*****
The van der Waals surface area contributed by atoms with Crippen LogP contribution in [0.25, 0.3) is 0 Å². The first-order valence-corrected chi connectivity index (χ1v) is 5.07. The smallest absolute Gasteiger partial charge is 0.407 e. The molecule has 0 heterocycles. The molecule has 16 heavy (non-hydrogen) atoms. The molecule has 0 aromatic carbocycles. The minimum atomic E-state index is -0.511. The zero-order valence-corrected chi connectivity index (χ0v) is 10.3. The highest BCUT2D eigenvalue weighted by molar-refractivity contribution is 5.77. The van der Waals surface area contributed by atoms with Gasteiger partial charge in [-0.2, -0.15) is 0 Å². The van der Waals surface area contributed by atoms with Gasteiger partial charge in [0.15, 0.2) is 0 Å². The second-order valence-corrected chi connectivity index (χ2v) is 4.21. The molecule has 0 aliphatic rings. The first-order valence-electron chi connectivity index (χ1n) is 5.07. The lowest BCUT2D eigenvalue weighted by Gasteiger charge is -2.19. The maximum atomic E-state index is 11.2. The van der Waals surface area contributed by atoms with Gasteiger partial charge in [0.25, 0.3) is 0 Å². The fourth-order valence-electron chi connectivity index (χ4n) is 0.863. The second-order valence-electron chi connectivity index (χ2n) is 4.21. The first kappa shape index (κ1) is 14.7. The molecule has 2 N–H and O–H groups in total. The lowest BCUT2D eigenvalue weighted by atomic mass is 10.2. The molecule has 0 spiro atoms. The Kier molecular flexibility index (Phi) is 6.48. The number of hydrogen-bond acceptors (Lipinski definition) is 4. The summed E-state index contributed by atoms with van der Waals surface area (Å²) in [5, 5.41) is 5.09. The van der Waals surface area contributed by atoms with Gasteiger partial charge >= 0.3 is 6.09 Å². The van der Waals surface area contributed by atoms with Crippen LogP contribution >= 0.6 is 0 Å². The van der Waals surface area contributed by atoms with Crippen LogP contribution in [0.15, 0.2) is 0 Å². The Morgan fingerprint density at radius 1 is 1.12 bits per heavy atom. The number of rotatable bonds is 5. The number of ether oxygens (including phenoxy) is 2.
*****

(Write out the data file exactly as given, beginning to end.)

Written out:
The van der Waals surface area contributed by atoms with Crippen LogP contribution in [0.25, 0.3) is 0 Å². The first-order valence-corrected chi connectivity index (χ1v) is 5.07. The smallest absolute Gasteiger partial charge is 0.407 e. The molecule has 0 heterocycles. The molecule has 16 heavy (non-hydrogen) atoms. The molecule has 0 aromatic carbocycles. The minimum atomic E-state index is -0.511. The zero-order valence-corrected chi connectivity index (χ0v) is 10.3. The highest BCUT2D eigenvalue weighted by molar-refractivity contribution is 5.77. The van der Waals surface area contributed by atoms with Gasteiger partial charge in [-0.2, -0.15) is 0 Å². The van der Waals surface area contributed by atoms with Gasteiger partial charge in [0.15, 0.2) is 0 Å². The second-order valence-corrected chi connectivity index (χ2v) is 4.21. The molecule has 0 aliphatic rings. The first-order valence-electron chi connectivity index (χ1n) is 5.07. The lowest BCUT2D eigenvalue weighted by Gasteiger charge is -2.19. The maximum atomic E-state index is 11.2. The van der Waals surface area contributed by atoms with Gasteiger partial charge in [0.25, 0.3) is 0 Å². The fourth-order valence-electron chi connectivity index (χ4n) is 0.863. The second-order valence-electron chi connectivity index (χ2n) is 4.21. The first kappa shape index (κ1) is 14.7. The molecule has 2 N–H and O–H groups in total. The lowest BCUT2D eigenvalue weighted by atomic mass is 10.2. The molecule has 0 spiro atoms. The Kier molecular flexibility index (Phi) is 6.48. The number of hydrogen-bond acceptors (Lipinski definition) is 4. The summed E-state index contributed by atoms with van der Waals surface area (Å²) in [5, 5.41) is 5.09. The van der Waals surface area contributed by atoms with Gasteiger partial charge >= 0.3 is 6.09 Å². The van der Waals surface area contributed by atoms with Crippen LogP contribution >= 0.6 is 0 Å². The van der Waals surface area contributed by atoms with Crippen LogP contribution in [0.15, 0.2) is 0 Å². The Morgan fingerprint density at radius 1 is 1.12 bits per heavy atom. The number of rotatable bonds is 5. The number of ether oxygens (including phenoxy) is 2.